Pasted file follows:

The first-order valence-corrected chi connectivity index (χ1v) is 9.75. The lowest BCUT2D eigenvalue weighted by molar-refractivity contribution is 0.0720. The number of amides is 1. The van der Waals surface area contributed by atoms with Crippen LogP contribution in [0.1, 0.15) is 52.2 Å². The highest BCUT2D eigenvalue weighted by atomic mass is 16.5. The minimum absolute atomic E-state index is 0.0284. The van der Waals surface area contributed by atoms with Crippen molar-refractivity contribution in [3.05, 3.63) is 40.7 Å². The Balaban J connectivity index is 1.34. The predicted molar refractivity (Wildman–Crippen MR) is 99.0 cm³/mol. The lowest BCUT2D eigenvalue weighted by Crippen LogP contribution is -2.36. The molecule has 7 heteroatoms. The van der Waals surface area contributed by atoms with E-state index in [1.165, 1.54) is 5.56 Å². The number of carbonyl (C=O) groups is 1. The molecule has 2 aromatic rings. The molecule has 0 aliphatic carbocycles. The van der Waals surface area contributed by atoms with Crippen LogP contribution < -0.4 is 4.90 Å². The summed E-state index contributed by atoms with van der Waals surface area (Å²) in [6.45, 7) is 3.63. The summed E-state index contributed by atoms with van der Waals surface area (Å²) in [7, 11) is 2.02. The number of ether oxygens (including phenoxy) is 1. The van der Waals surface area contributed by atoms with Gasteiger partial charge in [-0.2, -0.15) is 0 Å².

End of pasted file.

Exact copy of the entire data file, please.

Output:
The first-order valence-corrected chi connectivity index (χ1v) is 9.75. The lowest BCUT2D eigenvalue weighted by molar-refractivity contribution is 0.0720. The number of amides is 1. The van der Waals surface area contributed by atoms with Crippen LogP contribution in [0.1, 0.15) is 52.2 Å². The highest BCUT2D eigenvalue weighted by atomic mass is 16.5. The minimum absolute atomic E-state index is 0.0284. The van der Waals surface area contributed by atoms with Crippen molar-refractivity contribution in [3.05, 3.63) is 40.7 Å². The Balaban J connectivity index is 1.34. The predicted molar refractivity (Wildman–Crippen MR) is 99.0 cm³/mol. The lowest BCUT2D eigenvalue weighted by Crippen LogP contribution is -2.36. The molecule has 7 heteroatoms. The van der Waals surface area contributed by atoms with E-state index in [1.165, 1.54) is 5.56 Å². The number of carbonyl (C=O) groups is 1. The molecule has 2 aromatic rings. The molecule has 0 aliphatic carbocycles. The van der Waals surface area contributed by atoms with Crippen LogP contribution < -0.4 is 4.90 Å². The summed E-state index contributed by atoms with van der Waals surface area (Å²) in [6.45, 7) is 3.63. The summed E-state index contributed by atoms with van der Waals surface area (Å²) in [7, 11) is 2.02. The number of ether oxygens (including phenoxy) is 1. The van der Waals surface area contributed by atoms with Gasteiger partial charge in [-0.2, -0.15) is 0 Å².